Between several real estate industry groups and the Labor Department, a battle is brewing over the classification of workers. Independent contractors are heavily relied on by home builders and other workers. Now, they have requested the Labor Department to stop awarding grants used to investigate workers who are misclassified as contractors opposed to employees.
Targeting Industry Sectors
Over the past several years, more aggression has been shown by the Labor Department in ensuring companies properly classify workers. In fact, the Department is targeting sectors known for violations and vulnerabilities intensely, this according to a spokesperson. According to officials, misclassification of workers makes it possible for offending companies to avoid paying insurance for unemployment and other benefits.
Included in the targeted sectors are large companies that focus on construction, technology, and transportation, among others. These types of companies commonly classify workers as independent contractors rather than full-time employees because they possess very specialized skills needed for on-demand jobs.
However, regulators for the state and federal government believe classification as independent contractors is actually being done in an effort to avoid paying benefits required for full-time employees or taxes on behalf of full-time workers used to fund unemployment insurance funds.
In 2014, $10 million in annual grants started being awarded by the Labor Department to state regulators so they can put more effort in worker misclassification issues. Some of the grant money is a bonus to states that can prove a reduction in violations by identifying misclassified workers.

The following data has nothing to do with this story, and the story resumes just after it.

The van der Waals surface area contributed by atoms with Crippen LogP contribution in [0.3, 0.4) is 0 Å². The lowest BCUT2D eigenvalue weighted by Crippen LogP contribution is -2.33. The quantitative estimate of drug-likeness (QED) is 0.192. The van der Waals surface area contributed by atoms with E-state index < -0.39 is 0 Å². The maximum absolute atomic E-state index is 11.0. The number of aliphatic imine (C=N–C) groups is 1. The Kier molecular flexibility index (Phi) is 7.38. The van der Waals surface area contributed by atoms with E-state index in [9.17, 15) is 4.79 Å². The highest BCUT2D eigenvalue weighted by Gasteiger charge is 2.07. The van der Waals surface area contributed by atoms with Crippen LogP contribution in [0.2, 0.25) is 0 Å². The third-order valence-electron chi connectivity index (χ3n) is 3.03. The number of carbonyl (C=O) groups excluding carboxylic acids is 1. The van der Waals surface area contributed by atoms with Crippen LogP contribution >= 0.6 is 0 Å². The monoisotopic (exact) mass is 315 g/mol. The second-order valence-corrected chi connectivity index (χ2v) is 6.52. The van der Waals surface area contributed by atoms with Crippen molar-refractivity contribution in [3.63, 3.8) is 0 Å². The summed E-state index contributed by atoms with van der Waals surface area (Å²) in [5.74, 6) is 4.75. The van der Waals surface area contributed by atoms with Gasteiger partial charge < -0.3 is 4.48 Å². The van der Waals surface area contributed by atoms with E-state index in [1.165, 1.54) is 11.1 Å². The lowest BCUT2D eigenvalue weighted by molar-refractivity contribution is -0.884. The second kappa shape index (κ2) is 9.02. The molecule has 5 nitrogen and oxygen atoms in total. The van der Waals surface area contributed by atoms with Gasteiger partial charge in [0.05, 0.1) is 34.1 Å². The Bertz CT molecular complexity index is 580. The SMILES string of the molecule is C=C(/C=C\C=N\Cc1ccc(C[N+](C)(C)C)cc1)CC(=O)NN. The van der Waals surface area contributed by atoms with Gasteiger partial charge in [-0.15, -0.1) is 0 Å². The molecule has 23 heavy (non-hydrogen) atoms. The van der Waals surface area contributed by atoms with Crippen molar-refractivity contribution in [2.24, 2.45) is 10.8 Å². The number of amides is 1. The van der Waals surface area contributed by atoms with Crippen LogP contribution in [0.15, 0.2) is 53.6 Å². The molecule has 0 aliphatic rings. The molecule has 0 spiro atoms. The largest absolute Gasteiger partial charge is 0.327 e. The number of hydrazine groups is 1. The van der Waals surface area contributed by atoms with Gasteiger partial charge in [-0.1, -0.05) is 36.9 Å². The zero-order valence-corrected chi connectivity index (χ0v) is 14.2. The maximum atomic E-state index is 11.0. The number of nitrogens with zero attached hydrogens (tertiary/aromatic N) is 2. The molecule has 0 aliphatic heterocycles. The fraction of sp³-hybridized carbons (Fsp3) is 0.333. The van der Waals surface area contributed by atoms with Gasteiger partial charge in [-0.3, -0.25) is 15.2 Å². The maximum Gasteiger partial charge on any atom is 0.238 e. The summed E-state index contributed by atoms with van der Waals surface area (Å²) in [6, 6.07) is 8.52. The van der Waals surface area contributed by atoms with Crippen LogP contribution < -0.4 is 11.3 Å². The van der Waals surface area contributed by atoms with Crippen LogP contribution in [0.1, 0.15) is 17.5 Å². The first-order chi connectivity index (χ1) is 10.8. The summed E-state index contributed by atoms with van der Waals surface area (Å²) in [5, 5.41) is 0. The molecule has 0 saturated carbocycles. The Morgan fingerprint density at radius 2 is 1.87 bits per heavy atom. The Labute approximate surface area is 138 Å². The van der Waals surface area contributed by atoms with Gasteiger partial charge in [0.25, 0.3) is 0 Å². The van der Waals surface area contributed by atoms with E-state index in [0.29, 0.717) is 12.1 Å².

Skilled Craftsmen versus Full-Time Employees
A group of trade associations that have a lot of contractors onboard such as the American Trucking Association, American Baker’s Association, and National Association of Home Builders, state that specialized craftsmen are used intermittently or whenever jobs arise. Because of this, independent contractors are hired instead of full-time employees.
For multiple industries, to include real estate, the issue of workers being classified as contractors or employees is big. In fact, many companies feel strongly that the line differentiating the two is unclear. Even though there are a number of factors used to classify a worker, requirements are still too fuzzy.
As stated by Jerry Howard, chief executive of the National Association of Home Builders, forcing small business people to maintain full-time employees on every crew hired for building homes would very quickly force those people completely out of work. This would also drive housing costs to skyrocket, making home building too expensive for most people.
Just last month, top lawmakers were sent a letter in which the group of companies expressed serious concern in how grants are being awarded in an effort to encourage state workers to identify misclassifications when in fact there are none. As part of the letter, the coalition urged Congress to reject the White House Administration’s request for $10 million in grants for next year.
In response, a spokesman for the Labor Department said the grant money would be used primarily for hiring more staff needed to conduct company audits, determine the companies that should be warranted, for educational programs, better technology, and on teaching employers how to correctly classify workers.
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